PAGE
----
Two hundred and forty-five years ago, precursors to America’s nascent special operations forces got off to a rough start.
In August 1776, in the warm air of a summer night, two American ships glided silently toward their prey: the British twenty-gun HMS Rose and the forty-four-gun HMS Phoenix, the battleship of its time. Under the cloak of darkness, the unsuspecting British warships lay anchored in the Hudson River north of New York City. “The night was dark and favorable to our design, and the enemy did not perceive our vessels until they were near aboard them,” recalled one Patriot.
The American crews specifically assembled from volunteers for this special mission, led by Marblehead captain Thomas Fosdick, knew that this could be their last. Fosdick had experienced a meteoric rise from the rank of fifer to ensign to captain. With trepidation and anticipation warring within them, the men, daredevils all, tensed themselves for the order they knew was coming. At the last possible second, the signal came.
As the designated crew members lit their own ships on fire, the floating forests of kindling suddenly erupted into a mass of heat and light. The British sailors aboard the Rose and Phoenix, roused from their sleepy stupor, immediately grasped the danger in front of them. The Marbleheaders were attempting a daring special operations mission: ramming their fireships into the British vessels with the hopes of setting them ablaze.
Fosdick and his men tossed grappling hooks onto the British vessels and then quickly abandoned ship. While the British sailors panicked, the British captains were not so easily fazed. Both remained cool enough in the face of the approaching fire to cut the ropes drawing them closer to the fireships. However, the captain of the Phoenix was not fast enough to avoid his vessel being boarded by the Americans. And the Rose, despite the captain’s desperate maneuverings, could not escape from the conflagration. The captain of the Rose recorded in his journal that the Americans “set the Tender Instantly in a Blaze,…we veer’d away but finding we could not get clear of her cut the Cable.”
This extraordinary story and others is told in the new bestselling book, The Indispensables: Marblehead’s Diverse Soldier-Mariners Who Shaped the Country, Formed the Navy, and Rowed Washington Across the Delaware. The book is a Band of Brothers-style treatment of a regiment of citizen soldier-mariners who were not only diverse but were also bound together by ties of family and friendship who changed the course of history.
The Americans who had not managed to scramble away from the enemy vessels now faced the very real danger of being burned to death. They bolted for the holes they had previously cut in the sterns of the fireships and clambered aboard small whaleboats fastened to the rear of the fireships.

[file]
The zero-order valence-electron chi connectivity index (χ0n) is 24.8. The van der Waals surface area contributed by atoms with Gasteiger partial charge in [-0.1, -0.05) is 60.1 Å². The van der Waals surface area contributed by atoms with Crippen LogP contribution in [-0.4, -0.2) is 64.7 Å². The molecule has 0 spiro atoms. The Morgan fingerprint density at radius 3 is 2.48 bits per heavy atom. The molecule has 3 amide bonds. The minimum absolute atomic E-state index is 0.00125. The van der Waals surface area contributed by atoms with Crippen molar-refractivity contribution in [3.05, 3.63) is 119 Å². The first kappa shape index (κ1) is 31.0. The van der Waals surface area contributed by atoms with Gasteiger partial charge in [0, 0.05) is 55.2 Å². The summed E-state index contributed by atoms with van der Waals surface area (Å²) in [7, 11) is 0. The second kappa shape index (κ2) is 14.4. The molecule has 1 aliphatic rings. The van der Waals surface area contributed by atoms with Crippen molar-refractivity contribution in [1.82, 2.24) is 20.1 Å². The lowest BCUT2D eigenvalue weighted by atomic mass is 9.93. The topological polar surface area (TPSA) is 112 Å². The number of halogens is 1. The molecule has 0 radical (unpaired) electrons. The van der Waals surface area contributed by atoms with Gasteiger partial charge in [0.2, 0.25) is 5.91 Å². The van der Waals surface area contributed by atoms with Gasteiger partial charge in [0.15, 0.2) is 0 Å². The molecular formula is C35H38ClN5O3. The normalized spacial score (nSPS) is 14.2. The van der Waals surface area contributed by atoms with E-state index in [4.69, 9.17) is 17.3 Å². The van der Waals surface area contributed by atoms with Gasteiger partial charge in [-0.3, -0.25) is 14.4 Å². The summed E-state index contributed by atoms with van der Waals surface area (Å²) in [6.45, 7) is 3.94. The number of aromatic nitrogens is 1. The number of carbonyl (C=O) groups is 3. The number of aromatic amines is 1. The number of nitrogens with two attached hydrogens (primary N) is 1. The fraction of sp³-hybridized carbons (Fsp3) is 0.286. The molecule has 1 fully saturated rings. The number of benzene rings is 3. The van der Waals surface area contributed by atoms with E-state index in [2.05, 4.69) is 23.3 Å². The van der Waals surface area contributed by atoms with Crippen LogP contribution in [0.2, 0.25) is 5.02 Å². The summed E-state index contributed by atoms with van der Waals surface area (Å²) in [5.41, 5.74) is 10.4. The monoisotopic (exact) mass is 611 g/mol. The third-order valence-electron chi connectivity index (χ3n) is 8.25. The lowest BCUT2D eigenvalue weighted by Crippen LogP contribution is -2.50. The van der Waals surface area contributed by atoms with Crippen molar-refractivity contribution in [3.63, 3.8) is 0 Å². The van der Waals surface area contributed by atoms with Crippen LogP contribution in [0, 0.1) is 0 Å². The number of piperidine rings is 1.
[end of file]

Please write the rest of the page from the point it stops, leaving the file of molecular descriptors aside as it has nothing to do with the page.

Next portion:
Not all of them made it out alive. Perhaps the last man to leave was Captain Thomas, who was at the helm of one of the other fire vessels. Washington himself commended the valiant officer: “One of the Captains—Thomas—it is to be feared perished in the attempt, or in making his escape by swimming, as he has not been heard of—His bravery entitled him to a better fate.”
Fosdick survived, but the operation was not quite as successful as the Americans would have wished. They did not destroy the warships entirely, but they did inflict damage—to the vessels and to the enemy’s morale. Washington wrote, “Though this enterprise did not succeed to our wishes, I incline to think it alarmed the Enemy greatly—For this morning, the Phoenix and Rose with their two remaining Tenders taking the advantage of a brisk and prosperous gale with a favorable tide, quitted their stations and have returned and joined the rest of the Fleet.”
Fosdick and other Marbleheaders survived and would, along with their indispensable Marblehead Regiment, play a crucial role in changing the course of history when, weeks later, they would use their maritime skills again to save Washington’s army from certain annihilation in the American Dunkirk at the Battle of Brooklyn.
Patrick K. O’Donnell is a bestselling, critically acclaimed military historian and an expert on elite units. He is the author of twelve books, including The Indispensables, which is featured nationally at Barnes & Noble, Washington’s Immortals, and The Unknowns. O’Donnell served as a combat historian in a Marine rifle platoon during the Battle of Fallujah and often speaks on espionage, special operations, and counterinsurgency. He has provided historical consulting for DreamWorks’ award-winning miniseries Band of Brothers and documentaries produced by the BBC, the History Channel, and Discovery. PatrickODonnell.com @combathistorian